It is normal practice, when a Government Department proposes to undertake a contingent liability in excess of £300,000 for which there is no specific statutory authority, for the Minister concerned to present a departmental minute to Parliament giving particulars of the liability created and explaining the circumstances; and to refrain from incurring the liability until 14 parliamentary sitting days after the issue of the statement, except in cases of special urgency.
I have today laid a departmental minute outlining details of a new liability of up to £90 million which FCDO has undertaken in respect of the Private Infrastructure Development Group (PIDG). This £90 million increase will be added to the existing liability of £40 million for PIDG which has been in place since 2016, creating a total liability of £130 million.
GuarantCo was established in 2003 as an investment facility of PIDG. PIDG encourages and mobilises private investment in infrastructure in the frontier markets of sub-Saharan Africa and south and south-east Asia. PIDG makes it viable for private investors to participate in infrastructure deals, using limited sums from its publicly funded trust to crowd-in many times that value in private capital. The UK has committed over £1 billion to PIDG since 2002 alongside other donors. This has collectively leveraged over £26 billion in investment from the private sector and partner international and development finance institutions.
PIDG supports private investment throughout the project development cycle from its earliest stages, through a number of separate facilities or companies. GuarantCo supports local currency lending for infrastructure projects in developing countries by providing guarantees to banks and bond investors. This helps to reduce the risks to borrowers of borrowing in hard currency for projects that earn revenues locally, while reducing the risks to lenders to enable them to finance projects in developing countries. In this way, it helps to promote domestic infrastructure financing and self-sustaining capital market development in low and lower-middle income countries.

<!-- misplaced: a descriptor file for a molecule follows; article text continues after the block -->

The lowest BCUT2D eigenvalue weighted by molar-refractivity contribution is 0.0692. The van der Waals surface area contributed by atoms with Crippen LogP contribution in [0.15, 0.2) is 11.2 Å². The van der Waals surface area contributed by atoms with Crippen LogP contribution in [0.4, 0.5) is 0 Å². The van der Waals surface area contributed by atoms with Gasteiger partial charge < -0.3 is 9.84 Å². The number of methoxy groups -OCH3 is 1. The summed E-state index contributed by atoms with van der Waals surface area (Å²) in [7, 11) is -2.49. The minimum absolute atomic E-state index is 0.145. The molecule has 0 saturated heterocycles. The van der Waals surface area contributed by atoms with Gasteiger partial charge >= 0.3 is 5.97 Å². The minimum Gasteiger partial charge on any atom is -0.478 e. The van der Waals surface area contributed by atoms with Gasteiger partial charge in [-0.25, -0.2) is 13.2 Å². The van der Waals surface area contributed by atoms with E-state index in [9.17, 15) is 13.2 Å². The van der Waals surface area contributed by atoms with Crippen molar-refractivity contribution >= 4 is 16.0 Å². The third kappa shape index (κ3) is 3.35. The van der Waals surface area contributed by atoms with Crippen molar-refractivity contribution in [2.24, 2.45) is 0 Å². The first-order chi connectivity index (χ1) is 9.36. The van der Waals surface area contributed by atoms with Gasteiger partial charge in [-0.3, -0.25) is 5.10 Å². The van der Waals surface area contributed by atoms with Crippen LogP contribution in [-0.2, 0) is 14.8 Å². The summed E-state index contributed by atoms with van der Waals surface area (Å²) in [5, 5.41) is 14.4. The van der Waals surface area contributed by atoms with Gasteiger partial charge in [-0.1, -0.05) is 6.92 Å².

GuarantCo’s business model requires it to demonstrate the capacity to honour guarantees for transactions it is discussing with counterparties. GuarantCo expects to have only a minimal number of defaulting projects. However, it needs to have a legally solid call on sufficient capital for it to pay out against called guarantees.
Until 2016, the UK supported GuarantCo through paid-in capital. To ensure better value for money for UK taxpayer funding, the UK entered into an arrangement with GuarantCo in 2016 to provide support in the form of unfunded, callable equity—capital. It is this arrangement which FCDO is now proposing to amend, increasing the callable capital to a total of £130 million, and adjusting the terms to better reflect the current operating environment of GuarantCo. This form of support allows cash to remain with HM Government, only releasing funds if and when there is a clear need for the money.
GuarantCo will continue to be able to leverage its increased equity base as it will have a sovereign guarantee of callable capital. Consequently, it will be able to continue its development objectives and significantly expand its pipeline of projects.
FCDO’s total contingent liability for GuarantCo would be increased by £90 million to a total of £130 million under this renewed callable capital agreement. This £90 million increase is part of the overall approved budget for PIDG under its current business case. The sole purpose of this arrangement is to achieve better value for money for taxpayers by providing callable capital instead of cash while achieving the same development outcomes.
The agreement would be in place for 20 years and capital can be called by GuarantCo only if predefined “trigger” events are met. The trigger events are based on GuarantCo’s liquidity position. If its liquidity falls below the amount of USD $100 million, this would trigger a tranche of the callable capital to be paid out —subsequent tranches would be paid out only if liquidity fell below this amount again, with three tranches in total. For this trigger event to occur, it would require GuarantCo to lose over 60% of its paid-in equity—approximately US $200 million. FCDO considers the risk of this happening to be low but not negligible. Even if called towards the end of the agreement, it would still provide better value for money than FCDO providing cash now.
FCDO will continue to review the financial performance with GuarantCo regularly and GuarantCo will be required to report quarterly on the risk of the capital being called. In the circumstance where the contingent liability is called, provision for any payment will be sought through the normal supply procedure.
The Treasury has approved the proposal in principle. If, during the period of 14 parliamentary sitting days beginning on the date on which this minute was laid before Parliament a Member signifies an objection by giving notice of a parliamentary question or by otherwise raising the matter in Parliament, final approval to proceed with incurring the liability will be withheld pending an examination of the objection.